By Yaz Ashmawi
When stars collide
University of Warwick/Mark Garlick
A bizarre white dwarf is likely the result of a dramatic merger between two ancient stars.
White dwarfs are stars in the final stage of their life cycle. They begin as average-mass stars just like our sun. As they burn through fuel in their youth, they shed their outer layers and leave small, dense hot cores behind, and these faint stellar embers slowly cool.
These dwarfs are common throughout the universe, but now Mark Hollands at the University of Warwick, UK and his colleagues have discovered a star 150 light years away from Earth with some very peculiar characteristics.
It has a mass of about double the average for a white dwarf, and it also appears to be moving through the Milky Way extremely quickly faster than 99 per cent of its neighbours.
The most surprising thing of all is its outer atmosphere, which has high levels of carbon and very low levels of hydrogen and helium. These arent the kinds of properties you would expect to see when looking at a conventional white dwarf, says Hollands.
All these quirks point to one conclusion: this white dwarf simply cant have been made through normal star formation. Instead, it must be the product of a collision over a billion years ago between two ancient average sized white dwarfs, says Hollands.
The team suggests that these stars started out orbiting one another in a combined binary system but as they aged they drew closer and closer together until they merged into one.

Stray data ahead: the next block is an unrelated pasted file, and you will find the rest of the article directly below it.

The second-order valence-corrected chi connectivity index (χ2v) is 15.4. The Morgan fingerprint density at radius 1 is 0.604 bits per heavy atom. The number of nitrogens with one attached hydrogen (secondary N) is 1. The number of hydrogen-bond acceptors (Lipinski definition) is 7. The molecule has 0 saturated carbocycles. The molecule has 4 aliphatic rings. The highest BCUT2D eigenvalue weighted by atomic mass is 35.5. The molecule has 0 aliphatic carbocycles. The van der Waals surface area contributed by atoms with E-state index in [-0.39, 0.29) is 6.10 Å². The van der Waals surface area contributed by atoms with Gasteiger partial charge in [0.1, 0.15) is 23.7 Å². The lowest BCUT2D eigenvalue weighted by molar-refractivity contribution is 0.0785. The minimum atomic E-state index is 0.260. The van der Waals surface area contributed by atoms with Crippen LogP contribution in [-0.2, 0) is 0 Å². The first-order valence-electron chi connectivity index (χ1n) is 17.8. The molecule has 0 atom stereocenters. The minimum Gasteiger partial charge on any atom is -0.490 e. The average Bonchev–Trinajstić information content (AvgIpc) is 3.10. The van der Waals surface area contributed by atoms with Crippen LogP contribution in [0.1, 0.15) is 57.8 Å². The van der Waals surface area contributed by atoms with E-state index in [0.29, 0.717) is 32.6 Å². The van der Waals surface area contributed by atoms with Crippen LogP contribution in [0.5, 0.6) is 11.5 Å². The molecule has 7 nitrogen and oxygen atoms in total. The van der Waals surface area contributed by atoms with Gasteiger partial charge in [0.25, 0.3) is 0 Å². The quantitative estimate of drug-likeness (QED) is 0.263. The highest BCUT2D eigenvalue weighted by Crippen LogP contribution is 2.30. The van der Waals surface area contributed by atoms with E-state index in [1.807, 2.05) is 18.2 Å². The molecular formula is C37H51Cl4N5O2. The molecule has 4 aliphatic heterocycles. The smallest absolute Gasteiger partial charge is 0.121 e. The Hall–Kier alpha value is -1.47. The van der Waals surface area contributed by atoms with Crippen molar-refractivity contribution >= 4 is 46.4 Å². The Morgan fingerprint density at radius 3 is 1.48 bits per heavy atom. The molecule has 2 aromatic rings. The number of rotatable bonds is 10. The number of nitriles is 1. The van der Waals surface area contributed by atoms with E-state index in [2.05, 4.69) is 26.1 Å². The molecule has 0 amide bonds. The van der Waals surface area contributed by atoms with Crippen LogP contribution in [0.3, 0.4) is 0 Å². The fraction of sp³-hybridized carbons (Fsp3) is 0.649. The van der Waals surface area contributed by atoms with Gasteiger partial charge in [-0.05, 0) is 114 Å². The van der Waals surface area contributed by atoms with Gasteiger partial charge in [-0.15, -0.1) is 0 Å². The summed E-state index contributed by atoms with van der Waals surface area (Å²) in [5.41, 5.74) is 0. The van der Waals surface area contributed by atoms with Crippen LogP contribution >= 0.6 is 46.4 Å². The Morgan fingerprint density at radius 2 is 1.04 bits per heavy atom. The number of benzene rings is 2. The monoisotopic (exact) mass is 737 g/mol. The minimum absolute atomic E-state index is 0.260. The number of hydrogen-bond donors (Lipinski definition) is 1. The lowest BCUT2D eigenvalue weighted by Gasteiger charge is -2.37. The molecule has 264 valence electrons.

In order to be completely sure, the astronomers will need to carefully observe tiny changes in the surface brightness of the star, which can tell us more about its core. A star which is the result of a merger should have a different central structure than one formed in more ordinary circumstances, says Hollands.
The find could have important implications for our understanding of the structure of the universe. White dwarfs explode into a supernova when they die, and astronomers use these blasts to determine how far away they are.
Over the last decade, there have been renewed questions about what triggers these events says Hollands. The fact that this collision didnt result in an explosion could tell us something about how and why white dwarfs go supernova in the first place, and help us produce more accurate maps of our galactic neighbourhood.
Journal reference: Nature Astronomy, DOI: 10.1038/s41550-020-1028-0
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By Yaz Ashmawi